Minnesota twins raise $ 3 million to increase accessibility to care for the disabled – TechCrunch


Having a loved one with specialized care needs is incredibly challenging, but it is not something that people who have never had to deal with the problem necessarily fully understand.

For anyone who has had to help care for someone with special needs, the lack of options for navigating and finding access to care providers is almost shocking.

Twin sisters Melanie Fountaine and Melissa Danielsen knows the problem firsthand, having She helped care for her brother, who had a developmental disability and severe epilepsy, for years.

“We saw our family’s struggle to find reliable care,” Danielsen told TechCrunch.

After he passed away 12 years ago at the age of 29, the siblings decided they wanted to dedicate their careers to making disability care accessible to families with complex care needs. They founded Josh’s Place, a business that provided group home accommodations and other services to adults in Minnesota, which ended up being acquired by REM Minnesota in early 2020.

Then the couple came up with the concept behind Joshi, a digital care platform that aims to connect care providers with families with specialized care needs. (Both companies were named after the sisters’ brother, whose name was Josh.) And today, that startup announces that it has closed an initial round of $ 3 million funding co-led by Anthemis Group and The Autism Impact Fund.

Joshin started out as an app that creates a plan of care that helps you connect families with a “carefully vetted” trained caregiver. It has evolved to also include a corporate benefits program with Joshin partnering with companies that want to offer an inclusive care benefit to their employees.

Image credits: Joshi

It is estimated that one in five families have complex health needs, ranging from children with neurodivergence to dependent adults with physical and developmental disabilities. The COVID-19 pandemic has only highlighted the need for support, making it even more difficult to find the necessary care. As such, many people (most of whom are women) find they have to quit their jobs to become full-time caregivers.

“For too long, people with special health care needs and their families have been underserved and have had fragmented access to disability care providers,” said Executive Director Danielsen.

Chief Operating Officer Fountaine says Historically, the care economy has focused on children under 12 or adults over 65: childcare and elderly, respectively.

“Joshin is really positioned to be the leader in that huge age gap that exists,” he said. “We work with people in all stages of life and I think it is a shame that until now that was not in the conversation.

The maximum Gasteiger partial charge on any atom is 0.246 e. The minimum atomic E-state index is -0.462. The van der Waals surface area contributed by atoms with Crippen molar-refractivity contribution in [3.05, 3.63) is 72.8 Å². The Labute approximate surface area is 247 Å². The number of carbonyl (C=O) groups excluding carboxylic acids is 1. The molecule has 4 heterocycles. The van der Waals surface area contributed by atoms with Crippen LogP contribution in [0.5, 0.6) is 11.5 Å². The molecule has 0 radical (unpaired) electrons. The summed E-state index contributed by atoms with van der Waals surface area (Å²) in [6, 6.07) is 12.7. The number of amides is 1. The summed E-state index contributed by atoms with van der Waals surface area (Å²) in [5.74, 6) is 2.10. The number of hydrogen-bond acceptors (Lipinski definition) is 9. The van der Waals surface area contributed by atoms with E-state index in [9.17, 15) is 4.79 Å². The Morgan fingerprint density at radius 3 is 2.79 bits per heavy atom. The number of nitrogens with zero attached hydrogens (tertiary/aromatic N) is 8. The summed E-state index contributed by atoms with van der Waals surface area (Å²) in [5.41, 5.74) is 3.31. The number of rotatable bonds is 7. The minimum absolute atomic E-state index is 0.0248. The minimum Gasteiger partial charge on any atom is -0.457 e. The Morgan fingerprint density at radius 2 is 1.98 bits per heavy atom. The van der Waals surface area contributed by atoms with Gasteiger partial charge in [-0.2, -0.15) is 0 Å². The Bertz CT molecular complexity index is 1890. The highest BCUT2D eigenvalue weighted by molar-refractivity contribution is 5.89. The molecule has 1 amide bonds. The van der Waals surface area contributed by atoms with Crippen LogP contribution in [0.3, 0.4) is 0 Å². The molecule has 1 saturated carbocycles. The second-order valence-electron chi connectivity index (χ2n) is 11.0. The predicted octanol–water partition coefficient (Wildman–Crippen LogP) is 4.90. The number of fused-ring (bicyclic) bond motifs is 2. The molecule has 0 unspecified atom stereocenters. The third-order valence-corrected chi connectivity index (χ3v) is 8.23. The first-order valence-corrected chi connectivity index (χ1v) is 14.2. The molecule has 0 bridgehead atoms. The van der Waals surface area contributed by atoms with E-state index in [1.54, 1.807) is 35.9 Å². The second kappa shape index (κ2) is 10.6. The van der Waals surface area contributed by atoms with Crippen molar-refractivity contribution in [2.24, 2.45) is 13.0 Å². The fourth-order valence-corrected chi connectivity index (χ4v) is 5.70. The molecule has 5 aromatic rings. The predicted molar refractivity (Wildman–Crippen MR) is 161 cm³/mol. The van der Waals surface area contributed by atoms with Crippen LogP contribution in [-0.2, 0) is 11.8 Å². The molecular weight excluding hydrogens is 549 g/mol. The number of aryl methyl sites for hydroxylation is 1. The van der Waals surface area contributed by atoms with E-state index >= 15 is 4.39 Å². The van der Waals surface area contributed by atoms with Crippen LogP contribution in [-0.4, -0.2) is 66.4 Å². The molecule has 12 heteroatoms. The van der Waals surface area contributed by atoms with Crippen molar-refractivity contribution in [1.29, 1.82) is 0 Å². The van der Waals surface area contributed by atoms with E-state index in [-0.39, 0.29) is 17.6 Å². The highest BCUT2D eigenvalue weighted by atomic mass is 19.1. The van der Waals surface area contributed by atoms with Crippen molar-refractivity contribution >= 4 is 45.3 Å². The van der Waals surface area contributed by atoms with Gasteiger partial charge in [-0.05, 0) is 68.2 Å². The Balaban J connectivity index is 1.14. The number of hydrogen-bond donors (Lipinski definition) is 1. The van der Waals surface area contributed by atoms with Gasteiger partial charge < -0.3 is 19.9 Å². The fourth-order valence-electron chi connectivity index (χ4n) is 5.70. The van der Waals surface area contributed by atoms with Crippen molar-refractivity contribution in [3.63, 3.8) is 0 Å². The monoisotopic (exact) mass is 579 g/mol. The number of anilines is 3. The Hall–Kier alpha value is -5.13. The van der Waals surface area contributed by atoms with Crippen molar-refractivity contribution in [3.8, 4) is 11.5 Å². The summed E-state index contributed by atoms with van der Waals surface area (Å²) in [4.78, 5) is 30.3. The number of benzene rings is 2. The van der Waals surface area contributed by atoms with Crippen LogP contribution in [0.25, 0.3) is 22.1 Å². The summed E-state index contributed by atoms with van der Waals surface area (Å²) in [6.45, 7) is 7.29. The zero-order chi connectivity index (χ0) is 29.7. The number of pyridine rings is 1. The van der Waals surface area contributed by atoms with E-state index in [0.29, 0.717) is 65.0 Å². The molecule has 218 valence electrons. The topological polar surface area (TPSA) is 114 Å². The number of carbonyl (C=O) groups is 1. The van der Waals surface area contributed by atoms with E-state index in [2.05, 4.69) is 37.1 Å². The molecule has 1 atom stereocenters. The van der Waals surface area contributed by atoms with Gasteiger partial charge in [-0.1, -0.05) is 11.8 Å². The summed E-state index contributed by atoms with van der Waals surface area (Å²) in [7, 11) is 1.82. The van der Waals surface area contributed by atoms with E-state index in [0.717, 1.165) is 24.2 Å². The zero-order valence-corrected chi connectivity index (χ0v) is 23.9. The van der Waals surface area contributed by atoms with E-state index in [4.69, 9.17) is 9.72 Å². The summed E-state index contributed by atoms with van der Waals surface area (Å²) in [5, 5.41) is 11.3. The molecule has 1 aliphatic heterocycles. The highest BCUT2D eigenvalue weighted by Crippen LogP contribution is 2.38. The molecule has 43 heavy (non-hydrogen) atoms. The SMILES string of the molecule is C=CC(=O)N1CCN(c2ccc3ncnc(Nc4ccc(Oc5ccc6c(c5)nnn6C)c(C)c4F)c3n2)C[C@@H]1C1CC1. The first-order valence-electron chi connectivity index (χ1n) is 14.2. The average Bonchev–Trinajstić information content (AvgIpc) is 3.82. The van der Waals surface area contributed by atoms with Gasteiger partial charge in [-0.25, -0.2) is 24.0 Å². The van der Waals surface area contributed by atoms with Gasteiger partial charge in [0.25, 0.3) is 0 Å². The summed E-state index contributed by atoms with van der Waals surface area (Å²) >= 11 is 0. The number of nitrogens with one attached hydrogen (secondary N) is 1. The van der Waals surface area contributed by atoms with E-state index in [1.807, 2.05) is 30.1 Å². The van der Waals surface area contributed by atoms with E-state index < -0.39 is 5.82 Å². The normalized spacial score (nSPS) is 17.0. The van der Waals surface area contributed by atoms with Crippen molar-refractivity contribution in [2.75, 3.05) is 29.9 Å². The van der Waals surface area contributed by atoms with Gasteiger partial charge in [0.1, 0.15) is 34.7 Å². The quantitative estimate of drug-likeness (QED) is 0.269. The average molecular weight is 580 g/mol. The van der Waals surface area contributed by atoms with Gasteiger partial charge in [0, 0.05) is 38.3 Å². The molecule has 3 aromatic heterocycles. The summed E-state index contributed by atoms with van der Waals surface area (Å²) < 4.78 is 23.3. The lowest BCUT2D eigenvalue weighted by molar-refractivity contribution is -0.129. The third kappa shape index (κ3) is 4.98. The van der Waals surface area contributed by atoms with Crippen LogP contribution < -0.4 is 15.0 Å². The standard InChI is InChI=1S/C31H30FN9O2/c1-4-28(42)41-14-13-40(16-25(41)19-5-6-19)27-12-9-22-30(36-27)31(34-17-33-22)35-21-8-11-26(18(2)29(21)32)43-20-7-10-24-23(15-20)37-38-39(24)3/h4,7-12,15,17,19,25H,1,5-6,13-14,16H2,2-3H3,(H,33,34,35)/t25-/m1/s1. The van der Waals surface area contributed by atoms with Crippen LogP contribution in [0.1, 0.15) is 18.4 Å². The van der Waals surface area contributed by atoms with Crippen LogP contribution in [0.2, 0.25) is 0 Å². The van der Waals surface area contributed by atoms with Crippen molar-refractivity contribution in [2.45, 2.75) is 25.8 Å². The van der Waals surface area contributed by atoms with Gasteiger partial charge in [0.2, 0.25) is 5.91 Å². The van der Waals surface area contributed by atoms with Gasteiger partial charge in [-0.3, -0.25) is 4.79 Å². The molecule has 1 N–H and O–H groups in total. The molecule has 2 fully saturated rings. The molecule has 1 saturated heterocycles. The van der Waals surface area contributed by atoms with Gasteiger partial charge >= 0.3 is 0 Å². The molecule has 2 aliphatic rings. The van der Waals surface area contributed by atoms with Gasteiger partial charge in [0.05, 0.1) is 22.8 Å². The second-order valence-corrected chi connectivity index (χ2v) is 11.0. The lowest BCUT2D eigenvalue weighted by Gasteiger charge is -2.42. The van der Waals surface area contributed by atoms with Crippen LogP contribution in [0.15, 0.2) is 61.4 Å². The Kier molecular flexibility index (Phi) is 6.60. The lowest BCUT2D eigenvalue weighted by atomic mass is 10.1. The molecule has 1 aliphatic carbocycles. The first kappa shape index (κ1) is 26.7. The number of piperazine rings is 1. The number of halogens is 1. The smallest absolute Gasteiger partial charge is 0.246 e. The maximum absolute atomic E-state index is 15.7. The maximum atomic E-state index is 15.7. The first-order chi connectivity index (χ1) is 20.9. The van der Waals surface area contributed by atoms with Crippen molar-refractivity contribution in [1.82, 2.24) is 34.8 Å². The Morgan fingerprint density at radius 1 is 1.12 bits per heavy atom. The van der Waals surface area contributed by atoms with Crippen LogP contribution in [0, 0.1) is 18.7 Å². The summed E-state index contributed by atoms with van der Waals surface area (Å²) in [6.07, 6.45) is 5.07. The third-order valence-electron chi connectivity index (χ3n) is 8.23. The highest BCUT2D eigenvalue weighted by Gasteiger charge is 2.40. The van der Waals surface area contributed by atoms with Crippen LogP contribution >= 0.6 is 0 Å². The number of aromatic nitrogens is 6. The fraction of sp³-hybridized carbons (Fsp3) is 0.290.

The company plans to use its new capital in part to grow its network of care providers. It also aims to expand its corporate benefits program.

“We continue to expand our technology to reduce the burden of caregiving responsibilities for employees and their families,” added Danielsen.

Over the past 12 months, Joshin’s community of members and caregivers has grown by 200%. With the new funding, the startup plans to expand its services to Los Angeles and Seattle. It is currently operational out of its base of operations in Minneapolis, Minn., Chicago and New York City. Joshin will have a soft launch in 8 new markets over the next few weeks and expects to “go national very soon,” Fountaine said.

The commissioning is beginning with employers and accumulating the data derived from that effort. Over the next year, he intends to partner with Medicaid managed organizations and both public and private insurance companies so they “can get families access to this care, quickly,” Danielsen said.

“Our goal is to do this so that quality care is free for families in need,” he told TechCrunch.

Chris Male, co-founder of the Autism Impact Fund, said his organization supports businesses that address the unmet needs of the autism community. Finding, retaining and coordinating care are three of the biggest obstacles that people with autism spectrum disorder (ASD) and their families face, according to Male.

“Joshin has a proven ability to provide a trusted means of recruiting caregivers with diverse skill sets and potential to serve as a platform to streamline access to a variety of critical but highly fragmented services for the special needs community,” he said. “Given the current landscape of insurance payers and the employer’s emphasis on DEI, Joshin is not only making a strong impact for a large disability market, but it is a monetizable opportunity as a reimbursable service and as an employee benefit.”

By partnering with employers, Male added, Joshin will help provide a supportive environment that will allow “employees to quickly and easily access key resources and thus minimize downtime. “

Anthemis Managing Director Matthew Jones said his firm doubled its startup investment because he saw its founders as “one of the strongest examples of the founder market.” (Anthemis also led the company’s $ 1.6 million funding round in July 2020.)

The progress they have made since our last investment, along with the information they have collected, led us to believe that doubling in this round was a no-brainer, ”he told TechCrunch.

Additionally, the complexity of building technology in space “makes the barriers to entry very high,” Jones added.

“The value of the team, combined with their understanding of the issues and opportunities associated with disability-related care, sets Joshin apart,” he wrote by email. “No other platform comes close in terms of having such specialized leaders at the helm, so it’s no wonder companies are lining up to add Joshin to their list of employee benefits.”


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